Preventing Appeasement in the 21st Century

Russia and Belarus have invaded Ukraine, and to prevent a repeat of appeasement in the 21st century, it is essential that we punish the two countries sufficiently.

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President of Russia Vladimir Putin declared on February 24 that Russia was commencing a “special military offensive” in eastern Ukraine. Three days earlier, Putin had recognized Donetsk and Luhansk as independent nations and had deployed troops to assist them. The invasion was the conclusion to a year-long military buildup on the Ukrainian border and an eight-year conflict in the Donbas region. This unprovoked invasion of a sovereign nation is outrageous and illegal. Russia invaded without a proper declaration of war and indiscriminately attacked civilians, which is considered a war crime.

Putin launched such an invasion because he opposed Ukraine becoming increasingly pro-European and pro-Western, essentially leaving his authoritarian grasp. He repeatedly demanded that Ukraine be prohibited from joining the North Atlantic Treaty Organization (NATO), and these statements were rightly rejected as just another of Putin’s attempts to exert control over Ukraine. In a speech days before his invasion, he declared that the Ukrainian and Russian people were one ethnic group with a shared culture and language, a claim that is heavily inaccurate.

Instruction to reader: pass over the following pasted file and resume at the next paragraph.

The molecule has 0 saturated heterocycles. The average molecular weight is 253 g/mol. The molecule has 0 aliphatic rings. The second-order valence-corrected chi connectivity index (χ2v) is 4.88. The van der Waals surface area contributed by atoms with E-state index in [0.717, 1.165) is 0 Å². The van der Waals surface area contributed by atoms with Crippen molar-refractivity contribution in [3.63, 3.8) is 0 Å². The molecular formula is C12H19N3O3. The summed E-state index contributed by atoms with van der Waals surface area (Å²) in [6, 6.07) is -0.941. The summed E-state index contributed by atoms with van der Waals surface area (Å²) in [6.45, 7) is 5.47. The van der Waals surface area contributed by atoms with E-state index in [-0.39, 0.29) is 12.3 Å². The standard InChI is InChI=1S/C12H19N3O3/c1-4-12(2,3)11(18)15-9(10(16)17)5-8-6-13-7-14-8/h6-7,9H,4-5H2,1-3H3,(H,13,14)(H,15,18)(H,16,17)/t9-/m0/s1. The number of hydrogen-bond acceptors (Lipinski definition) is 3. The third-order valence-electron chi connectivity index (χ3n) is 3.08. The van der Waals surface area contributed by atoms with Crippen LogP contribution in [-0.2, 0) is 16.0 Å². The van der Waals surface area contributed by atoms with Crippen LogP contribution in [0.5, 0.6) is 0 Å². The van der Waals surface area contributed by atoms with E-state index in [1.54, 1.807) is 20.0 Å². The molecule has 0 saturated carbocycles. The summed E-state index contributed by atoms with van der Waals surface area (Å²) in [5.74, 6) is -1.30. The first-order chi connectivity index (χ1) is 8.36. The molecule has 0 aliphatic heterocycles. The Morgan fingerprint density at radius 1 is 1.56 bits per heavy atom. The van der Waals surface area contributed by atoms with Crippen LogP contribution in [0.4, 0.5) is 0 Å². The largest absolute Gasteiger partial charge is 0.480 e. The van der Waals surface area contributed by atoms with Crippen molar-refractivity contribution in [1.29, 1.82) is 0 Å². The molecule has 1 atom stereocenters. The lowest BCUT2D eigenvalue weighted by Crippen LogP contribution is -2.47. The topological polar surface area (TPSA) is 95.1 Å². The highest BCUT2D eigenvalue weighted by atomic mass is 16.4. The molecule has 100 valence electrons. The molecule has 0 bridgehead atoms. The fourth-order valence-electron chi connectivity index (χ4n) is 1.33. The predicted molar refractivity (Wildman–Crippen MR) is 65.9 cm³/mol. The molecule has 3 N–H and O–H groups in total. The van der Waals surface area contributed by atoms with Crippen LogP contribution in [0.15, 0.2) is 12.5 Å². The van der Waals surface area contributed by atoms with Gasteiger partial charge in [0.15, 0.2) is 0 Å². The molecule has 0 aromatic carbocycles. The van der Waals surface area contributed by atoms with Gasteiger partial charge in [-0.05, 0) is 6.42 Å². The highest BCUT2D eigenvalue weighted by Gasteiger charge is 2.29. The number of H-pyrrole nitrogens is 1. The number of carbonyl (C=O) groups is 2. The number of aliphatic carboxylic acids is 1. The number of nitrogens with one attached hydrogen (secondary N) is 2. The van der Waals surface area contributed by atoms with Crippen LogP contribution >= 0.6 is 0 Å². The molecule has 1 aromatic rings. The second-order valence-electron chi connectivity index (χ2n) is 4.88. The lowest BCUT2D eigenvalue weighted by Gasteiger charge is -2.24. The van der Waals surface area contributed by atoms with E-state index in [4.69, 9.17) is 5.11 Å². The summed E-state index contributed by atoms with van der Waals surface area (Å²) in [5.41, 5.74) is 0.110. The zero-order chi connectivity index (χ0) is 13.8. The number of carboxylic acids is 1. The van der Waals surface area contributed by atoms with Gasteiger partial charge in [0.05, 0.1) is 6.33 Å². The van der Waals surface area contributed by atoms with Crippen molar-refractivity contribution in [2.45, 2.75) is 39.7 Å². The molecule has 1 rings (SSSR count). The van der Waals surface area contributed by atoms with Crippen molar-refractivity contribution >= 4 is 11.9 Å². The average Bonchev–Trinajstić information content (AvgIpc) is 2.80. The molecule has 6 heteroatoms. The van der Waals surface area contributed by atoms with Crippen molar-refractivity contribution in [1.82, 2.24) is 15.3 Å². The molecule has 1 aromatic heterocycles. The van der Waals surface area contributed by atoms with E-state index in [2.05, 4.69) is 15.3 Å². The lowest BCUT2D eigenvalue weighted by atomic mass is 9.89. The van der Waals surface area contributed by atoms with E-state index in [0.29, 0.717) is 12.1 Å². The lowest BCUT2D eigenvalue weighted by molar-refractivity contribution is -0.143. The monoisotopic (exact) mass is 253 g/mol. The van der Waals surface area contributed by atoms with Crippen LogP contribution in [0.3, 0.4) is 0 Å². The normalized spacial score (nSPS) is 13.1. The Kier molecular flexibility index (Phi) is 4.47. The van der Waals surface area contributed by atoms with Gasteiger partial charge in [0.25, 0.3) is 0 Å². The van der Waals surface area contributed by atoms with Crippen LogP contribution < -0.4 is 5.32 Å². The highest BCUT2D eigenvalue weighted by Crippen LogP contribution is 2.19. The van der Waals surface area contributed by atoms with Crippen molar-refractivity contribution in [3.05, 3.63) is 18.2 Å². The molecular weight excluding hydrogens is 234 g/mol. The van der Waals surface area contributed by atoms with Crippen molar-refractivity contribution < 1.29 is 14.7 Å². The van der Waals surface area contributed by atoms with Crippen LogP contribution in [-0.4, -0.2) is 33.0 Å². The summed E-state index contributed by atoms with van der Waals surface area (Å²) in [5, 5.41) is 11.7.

The response to this power grab will be one of the most significant decisions made in this century. The United States, many NATO members, and the European Union (EU) have rightly placed sanctions on Russia. Many European countries have banned Russian planes from their airspace, causing Russia to retaliate by barring them from Russian airspace. The United States and the EU have removed major Russian banks from the Society for Worldwide Interbank Financial Telecommunication, a major component of the global banking system, and have frozen the Russian central bank’s assets abroad. Germany, a country dependent on Russia’s natural gas, has sanctioned Russia and has suspended construction of the Nord Stream 2 Pipeline. Turkey, which became increasingly friendly to Russia after the collapse of the Soviet Union and the election of a conservative president, has limited Russia’s military ships from using the Bosphorus using the authority it has under the Montreux Convention. The Montreux Convention regulates the Bosphorus under international law and keeps it open to the warships of nations at peace.

However, these responses are insufficient. Energy exports have been mostly exempt from these sanctions, and the energy sector is a significant part of Russia’s economy. The United States, the EU, and other NATO members must sanction Russia’s energy exports in order to significantly attack its economy. Poland and Lithuania have not yet closed their borders with the Kaliningrad Oblast of Russia, which would cut Russia off from one of its few year-round ice-free sea ports, thus further dealing damage to its economy.